Posture-Athletes

Why “perfect” posture is a myth

People often blame their neck and back pain on “bad posture”. We’ve heard multiple patients ask us if they should buy posture correcting braces, or elastic bands that help pull their shoulders back, or devices that vibrate when you slouch into “poor” posture. Everyone is trying to attain the “perfect” gold standard posture of sitting with the head aligned perfectly on top of the shoulders, the shoulders rolled back, no hunchback, and a slight curve in the small of the back. In reality, we have seen equally as many people in clinic with “poor” posture and “perfect” posture complaining of neck and back pain from work related sustained sitting. One of the most surprising findings in research examining posture and back pain is that there is no relationship between having “bad” posture and having neck and back pain.1, 2, 3, 4, 5, 6 People who have “poor” posture don’t necessarily have pain and those with “perfect” posture aren’t necessarily pain free.

“Bad” Posture vs. Sustained Posture

One of the biggest misconceptions is that the “bad” posture, which often includes having a forward head position and the shoulders rolled forward, leads to pain. However, as stated above, research shows that it is not this position itself that causes neck and back pain, it is the length of time you hold this posture, or any posture, that causes neck and back pain. SUSTAINED POSTURES cause pain and discomfort. Sitting slouched forward and sitting upright with great alignment can both cause discomfort when you hold these positions for an 8-hour work day. It is the LACK OF MOVEMENT and STATIC POSITION that leads to postural stress and causes muscles to fatigue and become uncomfortable over time versus one specific posture that is causing pain and discomfort. Sitting slouched forward and sitting with “perfect” posture is going to cause some level of discomfort when you have been sitting in the same position over an 8-hour work day. A perfect example is comparing a high school student and a 45-year-old desk worker. Often times both of them have the same “slouched forward” posture, and they both hold these postures at school and work over an 8-hour day; but we rarely see high school students in clinic complaining about neck and back pain. This is likely because the 45-year-old desk worker has been holding the same sustained posture for 8 hours a day for 20+ years and will often hold this same posture on the commute home and while at home in front of the television. Although the slouching student has the same posture in class, he also has multiple breaks throughout the day is likely involved in sports or gym class where he is moving into different positions. It is not the slouching position itself that causes discomfort and pain, it is the accumulation of one posture over time that causes postural stress.

What’s the best posture to prevent neck and back pain?

The best posture is your next posture! There isn’t one specific posture that will prevent discomfort and pain, moving through different postures throughout the day will prevent postural strain and fatigue on muscles which will in turn prevent discomfort and pain from occurring.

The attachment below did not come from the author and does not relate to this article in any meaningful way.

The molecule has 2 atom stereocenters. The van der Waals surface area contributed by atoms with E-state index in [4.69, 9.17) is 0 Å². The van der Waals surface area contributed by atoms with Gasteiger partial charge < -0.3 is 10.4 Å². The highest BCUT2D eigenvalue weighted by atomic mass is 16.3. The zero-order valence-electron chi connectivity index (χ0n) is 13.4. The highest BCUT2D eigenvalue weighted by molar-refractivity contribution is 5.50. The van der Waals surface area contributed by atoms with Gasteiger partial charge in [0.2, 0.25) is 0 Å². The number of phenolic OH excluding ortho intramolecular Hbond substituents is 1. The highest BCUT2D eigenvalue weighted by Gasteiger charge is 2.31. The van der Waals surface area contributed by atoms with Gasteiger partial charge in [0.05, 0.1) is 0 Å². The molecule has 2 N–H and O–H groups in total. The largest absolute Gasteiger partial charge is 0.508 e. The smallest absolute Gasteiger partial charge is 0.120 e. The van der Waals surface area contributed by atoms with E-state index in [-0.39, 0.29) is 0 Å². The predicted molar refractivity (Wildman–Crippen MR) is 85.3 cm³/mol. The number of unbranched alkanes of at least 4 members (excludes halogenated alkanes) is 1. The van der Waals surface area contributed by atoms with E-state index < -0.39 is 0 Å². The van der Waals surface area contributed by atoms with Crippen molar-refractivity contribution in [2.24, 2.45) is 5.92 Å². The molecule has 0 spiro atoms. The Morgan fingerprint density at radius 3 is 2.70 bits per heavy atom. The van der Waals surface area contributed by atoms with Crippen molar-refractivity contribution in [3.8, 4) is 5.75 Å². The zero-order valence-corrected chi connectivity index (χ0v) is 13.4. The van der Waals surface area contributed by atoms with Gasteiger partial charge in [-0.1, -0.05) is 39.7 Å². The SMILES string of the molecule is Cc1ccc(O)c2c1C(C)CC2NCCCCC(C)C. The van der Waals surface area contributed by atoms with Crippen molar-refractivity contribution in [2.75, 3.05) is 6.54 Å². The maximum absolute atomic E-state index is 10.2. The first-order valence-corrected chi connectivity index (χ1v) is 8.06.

Below are our key suggestions to prevent postural related pain:

1. Break up long periods of sitting time

Research shows that taking frequent breaks from one sustained posture improves overall levels of muscle fatigue7. The best break is to stand and walk around to prevent sustained postural stress and to promote increased blood flow.

2. Invest in a sit-stand desk

Sit to stand desks allow you to break up sustained sitting time and they also allow you to move through different postures throughout the day, so the same muscles don’t fatigue8,9.

3. MOVE!

As stated above, the best posture is your next posture. Moving through different positions and postures throughout the day will prevent the sustained stress on certain muscle groups which causes postural related discomfort and pain.

References:

  1. Barrett E, O’Keeffe M, O’Sullivan K, Lewis J, McCreesh K. Is thoracic spine posture associated with shoulder pain, range of motion and function? A systematic review. Man Ther. 2016 Dec;26:38–46. 
  2. Ettinger B, Black DM, Palermo L, et al. Kyphosis in older women and its relation to back pain, disability and osteopenia: the study of osteoporotic fractures.Osteoporos Int. 1994 Jan;4(1):55–60.
  3. Grob D, Frauenfelder H, Mannion AF. The association between cervical spine curvature and neck pain. Eur Spine J. 2007;16(5):669–678.
  4. Richards KV, Beales DJ, Smith AJ, O’Sullivan PB, Straker LM. Neck Posture Clusters and Their Association With Biopsychosocial Factors and Neck Pain in Australian Adolescents. Phys Ther. 2016 May 12.
  5. Damasceno GM, Ferreira AS, Nogueira LA, et al. Text neck and neck pain in 18-21-year-old young adults. Eur Spine J. 2018 Jan.
  6. O’Sullivan PB, Smith AJ, Beales DJ, Straker LM. Association of Biopsychosocial Factors With Degree of Slump in Sitting Posture and Self-Report of Back Pain in Adolescents: A Cross-Sectional Study. Phys Ther. 2011 Feb.
  7. Edwardson CL, Yates T, Biddle SJH, et al. Effectiveness of the stand more at (smart) work intervention: cluster randomised controlled trial. BMJ2018;22.
  8. Kowalsky RJ, Perdomo SJ, Taormina JM, et al. Effect of Using a Sit-Stand Desk on Ratings of Discomfort, Fatigue, and Sleepiness Across a Simulated Workday in Overweight and Obese Adults. J Phys Act Health. 2018;15(10):788–794. doi:10.1123/jpah.2017-0639
  9. Thorp AA, Kingwell BA, Owen N, Dunstan DW. Breaking up workplace sitting time with intermittent standing bouts improves fatigue and musculoskeletal discomfort in overweight/obese office workers. Occup Environ Med. 2014 Nov; 71(11):765-71. Epub 2014 Aug 28

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